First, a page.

State Sen. Kerry Donovan’s health-care legislation is making headway this week in Denver.

On Wednesday, the state Senate’s Health and Human Services Committee voted to advance two bills sponsored by Donovan, D-Vail, that take aim at the high cost of health care in Colorado. The bills have been touted as a movement toward creating the first state-run health-insurance option in the country.

Senate Bill 4, titled “Address High-Cost Health Insurance Pilot Program,” passed committee muster with bipartisan support. It addresses costs by modernizing laws that allow health-care cooperatives to incorporate consumer protections, such as coverage for pre-existing conditions. It also encourages consumers to negotiate rates on a collective basis directly with providers.

“Coloradans take care of each other, and cooperatives will empower people to come together and take action to address the high cost of health care,” Donovan said in a prepared statement. “Co-ops are member owned, so the focus isn’t on profits, but on getting people the care they need.”

Donovan is the Senate sponsor of House Bill 1004, which also found favor with the Senate health committee on Wednesday. Considered a companion to the aforementioned Senate bill, it proposes to study how to leverage existing state infrastructure to create a publicly supported insurance option, delivering affordable health insurance across the state.

Titled “Proposal for Affordable Health-Care Option,” one of the bill’s House sponsors is state Rep. Marc Caitlin, R-Montrose. The bill already has passed the House with bipartisan support, Donovan’s office noted.

“This is a reset for health care in Colorado,” Donovan’s statement said. “No state in the nation has implemented a statewide public option, but Colorado has taken an innovative and responsible approach to do so that will increase competition and deliver affordable, accessible health care to Coloradans all across this state.”

Both bills will now head to the Senate Appropriations Committee for consideration, Donovan’s office said.

Donovan, whose Senate District 5 includes Pitkin County, spoke with the Aspen Daily News this week about the two health-care bills and other legislation she is sponsoring during the current session of the Colorado General Assembly. The legislative session began Jan. 4 and is scheduled to adjourn on May 3.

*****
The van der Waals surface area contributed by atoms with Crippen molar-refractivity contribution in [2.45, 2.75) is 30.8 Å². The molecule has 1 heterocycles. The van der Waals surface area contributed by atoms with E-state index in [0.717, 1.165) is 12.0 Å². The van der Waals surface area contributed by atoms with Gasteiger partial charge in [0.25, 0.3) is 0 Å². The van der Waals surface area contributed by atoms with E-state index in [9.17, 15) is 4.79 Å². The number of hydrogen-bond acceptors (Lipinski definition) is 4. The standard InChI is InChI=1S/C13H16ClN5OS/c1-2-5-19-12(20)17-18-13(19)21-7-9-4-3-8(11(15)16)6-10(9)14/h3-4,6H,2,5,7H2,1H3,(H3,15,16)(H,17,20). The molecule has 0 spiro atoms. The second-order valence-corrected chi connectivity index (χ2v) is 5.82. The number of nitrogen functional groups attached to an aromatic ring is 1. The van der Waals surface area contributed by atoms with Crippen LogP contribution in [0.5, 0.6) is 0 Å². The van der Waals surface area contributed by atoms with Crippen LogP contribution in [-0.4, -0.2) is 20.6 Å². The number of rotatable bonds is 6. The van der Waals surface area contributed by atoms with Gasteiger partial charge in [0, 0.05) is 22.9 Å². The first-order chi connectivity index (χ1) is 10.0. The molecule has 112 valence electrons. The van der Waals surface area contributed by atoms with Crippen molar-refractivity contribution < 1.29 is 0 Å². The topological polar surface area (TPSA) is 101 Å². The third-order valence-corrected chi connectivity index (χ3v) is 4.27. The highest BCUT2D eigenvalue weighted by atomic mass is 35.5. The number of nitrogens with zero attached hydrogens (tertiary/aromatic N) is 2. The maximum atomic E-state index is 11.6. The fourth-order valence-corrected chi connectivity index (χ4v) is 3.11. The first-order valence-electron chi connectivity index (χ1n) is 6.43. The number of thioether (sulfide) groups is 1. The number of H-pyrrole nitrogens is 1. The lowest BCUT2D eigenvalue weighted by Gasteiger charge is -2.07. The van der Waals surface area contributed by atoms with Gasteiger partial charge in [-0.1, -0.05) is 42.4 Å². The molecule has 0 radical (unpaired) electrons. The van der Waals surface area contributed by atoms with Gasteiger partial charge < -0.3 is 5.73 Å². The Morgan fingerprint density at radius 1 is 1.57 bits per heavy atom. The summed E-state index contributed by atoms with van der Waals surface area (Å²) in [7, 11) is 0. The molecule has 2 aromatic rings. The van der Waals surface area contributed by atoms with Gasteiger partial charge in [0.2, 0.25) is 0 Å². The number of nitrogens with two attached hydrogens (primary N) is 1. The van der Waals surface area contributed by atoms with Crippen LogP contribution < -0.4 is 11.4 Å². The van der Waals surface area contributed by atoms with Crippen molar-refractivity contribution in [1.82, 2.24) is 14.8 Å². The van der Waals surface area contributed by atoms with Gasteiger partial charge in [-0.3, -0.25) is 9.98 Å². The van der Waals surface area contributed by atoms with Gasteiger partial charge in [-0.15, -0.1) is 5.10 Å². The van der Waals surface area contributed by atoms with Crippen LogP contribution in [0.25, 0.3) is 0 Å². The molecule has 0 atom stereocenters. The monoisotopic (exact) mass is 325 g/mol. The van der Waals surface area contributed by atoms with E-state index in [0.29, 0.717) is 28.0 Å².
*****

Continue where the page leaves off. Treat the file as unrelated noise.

“I’ve been focused on Senate District 5 and I’m really excited to get stuff across the finish line for my constituents,” said Donovan, who was re-elected in November after handily defeating her Republican challenger, Olen Lund of Paonia.

Donovan said she was hopeful the legislature will make progress this year on health-care legislation that will benefit residents of the high country. According to the state Division of Insurance, health-care premiums in the Western Slope region are among the highest in the nation.

Democrats were the minority party in the Senate during Donovan’s first term. Now that they control the upper chamber, many progressive causes are expected to advance over the next few years.

Donovan is expected to be a leading voice for those causes. She has a top leadership position within the party, having been chosen to serve as Senate majority whip just a few days after winning the Nov. 6 election. She also chairs the agriculture and natural resources committee and has a seat on the transportation and energy committee.

“It really is a pleasure to work [on the concerns] I’ve heard from constituents over the past four years,” she said. “To return to the capitol in a leadership position and to be the voice of Senate District 5 is an honor every day.”

Other legislative items

Donovan also provided a brief rundown of the mid-session status of other bills she’s championing.

The Vail Democrat also is the Senate sponsor for House Bill 1168, titled the “State Innovation Waiver Reinsurance Program.” The program would provide funding for the most high-risk individuals in the health-care system, thus taking those cases out of general insurance pools. A Division of Insurance estimate shows that the program could lead to a 20 percent decrease in premiums.

“This legislation reflects one of our biggest priorities in the Senate and the most prominent concern I have heard from voters: the need to lower health-care costs across the state. Simply put, this bill will have a real and immediate impact on Coloradans,” Donovan said recently.

The bipartisan bill is expected to be discussed on Friday by the House Appropriations Committee.

Senate Bill 78, “Open Internet Customer Protections in Colorado,” seeks to advance the cause of net neutrality. Donovan said the goal is to ensure that broadband infrastructure funded by state taxpayers will adhere to fair and open internet practices.

On March 6, the bill passed the full Senate along party lines. It’s now pending before the House State, Veterans and Military Affairs Committee. Donovan is co-sponsoring the bill with state Sen. Jeff Bridges, D-Arapahoe County.

“Private companies that use state dollars to build out their broadband networks shouldn’t dictate who gets fast internet and who doesn’t,” Donovan said. “Coloradans rely on the internet every day and deserve the same level of access to those networks, no matter what corner of the state you live in.”

Andre is a reporter for Aspen Daily News. He can be reached at